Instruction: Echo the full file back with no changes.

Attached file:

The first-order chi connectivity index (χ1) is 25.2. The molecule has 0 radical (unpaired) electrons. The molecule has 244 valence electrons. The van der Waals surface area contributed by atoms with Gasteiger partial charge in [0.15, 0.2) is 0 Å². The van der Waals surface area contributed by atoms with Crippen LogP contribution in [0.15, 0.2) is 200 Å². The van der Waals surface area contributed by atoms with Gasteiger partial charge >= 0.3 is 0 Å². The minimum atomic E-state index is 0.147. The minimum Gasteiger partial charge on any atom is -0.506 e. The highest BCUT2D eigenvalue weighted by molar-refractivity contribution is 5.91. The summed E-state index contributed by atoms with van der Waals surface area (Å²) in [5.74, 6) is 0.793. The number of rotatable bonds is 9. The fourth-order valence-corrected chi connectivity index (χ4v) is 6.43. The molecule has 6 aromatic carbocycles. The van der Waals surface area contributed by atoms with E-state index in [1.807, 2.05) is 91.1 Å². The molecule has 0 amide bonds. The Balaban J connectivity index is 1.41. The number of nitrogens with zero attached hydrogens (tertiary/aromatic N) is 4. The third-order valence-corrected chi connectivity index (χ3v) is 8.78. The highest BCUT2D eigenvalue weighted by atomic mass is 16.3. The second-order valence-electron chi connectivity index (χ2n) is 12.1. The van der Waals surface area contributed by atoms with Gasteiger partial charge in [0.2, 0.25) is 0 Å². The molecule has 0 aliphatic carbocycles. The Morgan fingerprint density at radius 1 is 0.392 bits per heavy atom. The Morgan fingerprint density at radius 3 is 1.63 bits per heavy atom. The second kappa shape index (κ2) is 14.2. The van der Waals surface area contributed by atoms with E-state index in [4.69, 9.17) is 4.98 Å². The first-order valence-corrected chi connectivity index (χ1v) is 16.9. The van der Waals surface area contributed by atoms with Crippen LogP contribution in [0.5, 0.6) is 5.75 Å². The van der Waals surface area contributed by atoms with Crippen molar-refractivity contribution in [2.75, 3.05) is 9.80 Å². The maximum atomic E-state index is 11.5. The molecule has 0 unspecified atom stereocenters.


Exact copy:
The first-order chi connectivity index (χ1) is 25.2. The molecule has 0 radical (unpaired) electrons. The molecule has 244 valence electrons. The van der Waals surface area contributed by atoms with Gasteiger partial charge in [0.15, 0.2) is 0 Å². The van der Waals surface area contributed by atoms with Crippen LogP contribution in [0.15, 0.2) is 200 Å². The van der Waals surface area contributed by atoms with Gasteiger partial charge >= 0.3 is 0 Å². The minimum atomic E-state index is 0.147. The minimum Gasteiger partial charge on any atom is -0.506 e. The highest BCUT2D eigenvalue weighted by molar-refractivity contribution is 5.91. The summed E-state index contributed by atoms with van der Waals surface area (Å²) in [5.74, 6) is 0.793. The number of rotatable bonds is 9. The fourth-order valence-corrected chi connectivity index (χ4v) is 6.43. The molecule has 6 aromatic carbocycles. The van der Waals surface area contributed by atoms with E-state index in [1.807, 2.05) is 91.1 Å². The molecule has 0 amide bonds. The Balaban J connectivity index is 1.41. The number of nitrogens with zero attached hydrogens (tertiary/aromatic N) is 4. The third-order valence-corrected chi connectivity index (χ3v) is 8.78. The highest BCUT2D eigenvalue weighted by atomic mass is 16.3. The second-order valence-electron chi connectivity index (χ2n) is 12.1. The van der Waals surface area contributed by atoms with Gasteiger partial charge in [0.2, 0.25) is 0 Å². The molecule has 0 aliphatic carbocycles. The Morgan fingerprint density at radius 1 is 0.392 bits per heavy atom. The Morgan fingerprint density at radius 3 is 1.63 bits per heavy atom. The second kappa shape index (κ2) is 14.2. The van der Waals surface area contributed by atoms with E-state index in [4.69, 9.17) is 4.98 Å². The first-order valence-corrected chi connectivity index (χ1v) is 16.9. The van der Waals surface area contributed by atoms with Crippen LogP contribution in [0.5, 0.6) is 5.75 Å². The van der Waals surface area contributed by atoms with Crippen molar-refractivity contribution in [2.75, 3.05) is 9.80 Å². The maximum atomic E-state index is 11.5. The molecule has 0 unspecified atom stereocenters.